Food News

Delray Indoor Greenmarket Comes to Carnival Flea Market Thursday, March 7

The farmer's market is a long-standing American tradition. Affordability and convenience of grocery store produce seduced the general public, and farmer's markets became the province of your favorite crunchy granola. 

With increasing concerns about GMOs and pesticides and ripening chemicals and the use of fossil fuels to transport long distances, farmer's market are on the rise. More and more are buying local - supporting local farmers and businesses - is de rigeur. And why not? There's a wider variety of produce, it's cheaper because the transportation costs have practically been eliminated, and the entirety of the price of that tomato goes to the person who grew it. 

The drawbacks? Sometimes the weather sucks and - down here - they usually stop over the summer. Now, there will be an indoor farmer's market bringing you local produce, prepared foods, and other goods year-round.

Beginning this Thursday, the Delray Indoor Greenmarket will take over the Carnival Flea Market from 9:30 a.m. to 5 p.m. every Thursday.

If you love farmer's markets and you have ever been to the Carnival Flea Market you are probably feeling...underwhelmed at this moment. But you don't know just what's been happening at the dusty, old Carnival on West Atlantic Avenue - construction.

"We put a ton of money into the place, new air conditioning, new bathrooms, and created a space where vendors could sell their wares without a tent," says Jason Hershin who was brought in by the Carnival Flea Market to help rebrand and revitalize their newly remodeled space. "I'm helping them re-generate their market. If you look around the neighborhood, lot of things went out of business a lot of places are gone, the mom and pop shops. Now this neighborhood is doing an event every Thursday that will help people shop local."

Right now Hershin and his team aren't looking for big commitments - they're barely even charging the vendors fees. They are looking for quality vendors and they are striving for variety. They have about 50 vendors signed up with room for another 10 or 20, but they also have a waiting list. They don't want repeats - vendors having to compete against each other within the market For example, if he already has an eggplant guy, he doesn't want to sign another one.

It's produce but it's also prepared foods and products.

"It's about 90% food, but also fresh flowers, unique soaps, empanadas, conch fritters, olive oils - the bakery is amazing. There's Pamela's Pies, I've got a mozzarella guy, there's Marian's Fabulous Creations (vegan raw crackers/cookies), oh, and Especially Carrot Cake."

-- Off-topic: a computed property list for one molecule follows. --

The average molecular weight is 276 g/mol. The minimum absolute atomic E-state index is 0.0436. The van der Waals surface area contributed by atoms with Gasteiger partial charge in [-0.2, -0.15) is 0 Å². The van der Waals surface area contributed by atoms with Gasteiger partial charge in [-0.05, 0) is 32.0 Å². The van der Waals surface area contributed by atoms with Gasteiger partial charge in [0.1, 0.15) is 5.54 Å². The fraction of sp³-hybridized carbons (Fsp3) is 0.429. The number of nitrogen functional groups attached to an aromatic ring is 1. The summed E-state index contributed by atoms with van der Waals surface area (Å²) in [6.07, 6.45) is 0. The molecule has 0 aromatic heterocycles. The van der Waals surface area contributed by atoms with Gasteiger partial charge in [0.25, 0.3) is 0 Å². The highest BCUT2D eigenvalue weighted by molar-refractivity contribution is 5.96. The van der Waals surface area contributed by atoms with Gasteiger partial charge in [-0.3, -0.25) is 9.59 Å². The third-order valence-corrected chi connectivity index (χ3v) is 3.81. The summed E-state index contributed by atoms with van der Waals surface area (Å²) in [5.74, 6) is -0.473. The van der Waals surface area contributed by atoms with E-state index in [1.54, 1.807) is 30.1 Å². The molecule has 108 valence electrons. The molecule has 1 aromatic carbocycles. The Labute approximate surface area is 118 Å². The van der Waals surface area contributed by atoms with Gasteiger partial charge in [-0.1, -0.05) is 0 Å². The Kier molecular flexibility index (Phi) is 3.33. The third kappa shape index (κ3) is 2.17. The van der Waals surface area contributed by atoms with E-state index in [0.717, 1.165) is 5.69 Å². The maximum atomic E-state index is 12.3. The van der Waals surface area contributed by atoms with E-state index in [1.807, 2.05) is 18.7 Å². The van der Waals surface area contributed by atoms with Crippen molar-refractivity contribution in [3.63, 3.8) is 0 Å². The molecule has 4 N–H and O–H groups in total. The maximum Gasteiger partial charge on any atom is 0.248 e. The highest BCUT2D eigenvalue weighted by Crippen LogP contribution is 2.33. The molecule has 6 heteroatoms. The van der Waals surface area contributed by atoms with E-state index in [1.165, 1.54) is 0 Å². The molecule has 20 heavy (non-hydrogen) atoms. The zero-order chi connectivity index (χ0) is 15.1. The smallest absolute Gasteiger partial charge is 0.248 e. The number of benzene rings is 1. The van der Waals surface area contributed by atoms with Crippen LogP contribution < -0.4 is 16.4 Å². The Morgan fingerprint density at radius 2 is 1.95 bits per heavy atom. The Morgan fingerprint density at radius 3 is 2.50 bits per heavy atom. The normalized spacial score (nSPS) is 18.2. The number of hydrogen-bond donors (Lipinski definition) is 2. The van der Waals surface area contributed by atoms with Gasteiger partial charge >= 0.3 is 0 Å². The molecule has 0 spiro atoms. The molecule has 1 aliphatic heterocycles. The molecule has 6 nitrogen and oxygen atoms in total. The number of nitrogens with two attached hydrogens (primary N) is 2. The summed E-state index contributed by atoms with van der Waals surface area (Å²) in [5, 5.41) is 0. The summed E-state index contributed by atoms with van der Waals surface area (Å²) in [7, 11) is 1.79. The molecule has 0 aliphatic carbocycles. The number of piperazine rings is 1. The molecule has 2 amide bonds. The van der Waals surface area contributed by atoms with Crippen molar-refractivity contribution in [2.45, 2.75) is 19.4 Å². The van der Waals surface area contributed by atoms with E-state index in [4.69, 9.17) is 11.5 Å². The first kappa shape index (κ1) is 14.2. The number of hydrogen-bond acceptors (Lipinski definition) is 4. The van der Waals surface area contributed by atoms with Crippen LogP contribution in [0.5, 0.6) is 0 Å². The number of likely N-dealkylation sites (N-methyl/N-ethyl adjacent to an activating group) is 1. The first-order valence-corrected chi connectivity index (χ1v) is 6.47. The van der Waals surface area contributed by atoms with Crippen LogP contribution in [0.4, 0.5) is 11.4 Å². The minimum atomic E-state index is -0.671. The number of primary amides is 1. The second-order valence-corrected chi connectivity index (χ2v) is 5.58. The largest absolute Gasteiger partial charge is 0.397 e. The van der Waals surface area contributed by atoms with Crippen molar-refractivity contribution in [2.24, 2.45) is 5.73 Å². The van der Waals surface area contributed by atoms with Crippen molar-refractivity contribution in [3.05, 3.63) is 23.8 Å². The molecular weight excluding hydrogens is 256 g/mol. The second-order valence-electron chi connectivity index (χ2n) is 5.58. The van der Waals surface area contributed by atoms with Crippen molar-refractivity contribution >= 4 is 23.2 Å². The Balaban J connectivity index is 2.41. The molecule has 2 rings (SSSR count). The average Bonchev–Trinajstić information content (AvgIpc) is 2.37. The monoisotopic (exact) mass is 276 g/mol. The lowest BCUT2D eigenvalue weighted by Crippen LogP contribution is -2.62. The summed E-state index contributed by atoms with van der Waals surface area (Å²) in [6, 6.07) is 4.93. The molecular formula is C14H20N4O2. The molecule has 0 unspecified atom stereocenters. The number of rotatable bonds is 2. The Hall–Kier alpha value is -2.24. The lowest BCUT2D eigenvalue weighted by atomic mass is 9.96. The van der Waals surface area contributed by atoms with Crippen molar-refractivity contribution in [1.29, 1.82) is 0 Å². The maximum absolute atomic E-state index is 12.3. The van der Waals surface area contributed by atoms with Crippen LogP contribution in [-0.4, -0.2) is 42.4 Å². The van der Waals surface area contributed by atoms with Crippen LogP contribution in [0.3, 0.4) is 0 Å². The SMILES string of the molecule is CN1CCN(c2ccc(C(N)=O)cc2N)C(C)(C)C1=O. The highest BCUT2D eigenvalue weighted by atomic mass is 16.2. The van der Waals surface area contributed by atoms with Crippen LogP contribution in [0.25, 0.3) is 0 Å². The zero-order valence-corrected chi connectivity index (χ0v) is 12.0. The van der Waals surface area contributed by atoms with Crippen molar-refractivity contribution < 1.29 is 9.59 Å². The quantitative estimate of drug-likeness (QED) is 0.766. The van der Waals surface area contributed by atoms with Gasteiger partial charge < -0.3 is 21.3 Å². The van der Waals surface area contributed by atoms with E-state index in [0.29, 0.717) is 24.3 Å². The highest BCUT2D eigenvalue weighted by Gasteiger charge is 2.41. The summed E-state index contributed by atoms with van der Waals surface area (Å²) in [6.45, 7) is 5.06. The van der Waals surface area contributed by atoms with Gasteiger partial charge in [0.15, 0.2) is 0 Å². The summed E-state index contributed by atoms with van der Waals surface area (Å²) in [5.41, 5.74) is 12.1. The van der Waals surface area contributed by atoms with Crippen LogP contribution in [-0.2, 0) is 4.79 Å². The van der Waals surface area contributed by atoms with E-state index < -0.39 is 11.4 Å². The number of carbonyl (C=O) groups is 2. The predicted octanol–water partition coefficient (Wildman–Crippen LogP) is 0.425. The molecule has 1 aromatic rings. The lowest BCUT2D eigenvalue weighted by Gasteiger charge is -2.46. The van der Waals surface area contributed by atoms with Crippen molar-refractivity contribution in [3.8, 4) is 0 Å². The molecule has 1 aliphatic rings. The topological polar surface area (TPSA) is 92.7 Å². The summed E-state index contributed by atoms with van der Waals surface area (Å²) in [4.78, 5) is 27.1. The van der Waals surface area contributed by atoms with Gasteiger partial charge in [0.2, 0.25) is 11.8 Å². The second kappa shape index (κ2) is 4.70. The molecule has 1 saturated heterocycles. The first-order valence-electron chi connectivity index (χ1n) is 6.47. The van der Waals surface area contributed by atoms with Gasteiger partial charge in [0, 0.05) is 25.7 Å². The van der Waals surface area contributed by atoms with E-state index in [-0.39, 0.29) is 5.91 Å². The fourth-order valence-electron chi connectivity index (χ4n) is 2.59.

There's also Thoroughly Modern Muffins, which is kind of unique.

"Food stuffed muffins - chicken pot pie in a muffin, nova and cream cheese in a muffin. He has a phenomenal product. We would like to draw in a working crowd, moms and dads, and foodies." 

Hershin is an enthusiastic advocate for the market. While the Delray Indoor Greenmarket will only be on day a week - for now - the remodeled space will be made useful. They have already planned the Wellness and Active Adult Expo for April 10 and an indie craft bazaar for April 17. They hope to keep the gleaming new space filled with events that will support local vendors as much as possible. 

Check out the very first Delray Indoor Greenmarket from 9:30 a.m. to 5 p.m. this Thursday. The Carnival Flea Market is located at 5283 W. Atlantic Ave. in Delray Beach. The website isn't up an running quite yet. Keep checking and in the meantime call Hershin himself at 561-929-0237 if you are interested in becoming a vendor, or if you just have questions. Admission to the market is free.

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Rebecca McBane is the arts and culture/food editor for New Times Broward-Palm Beach. She began her journalism career at the Sun Sentinel's community newspaper offshoot, Forum Publishing Group, where she worked as the editorial assistant and wrote monthly features as well as the weekly library and literature column, "Shelf Life." After a brief stint bumming around London's East End (for no conceivable reason, according to her poor mother), she returned to real life and South Florida to start at New Times as the editorial assistant in 2009. A native Floridian, Rebecca avoids the sun and beach at all costs and can most often be found in a well-air-conditioned space with the glow of a laptop on her face.
Contact: Rebecca McBane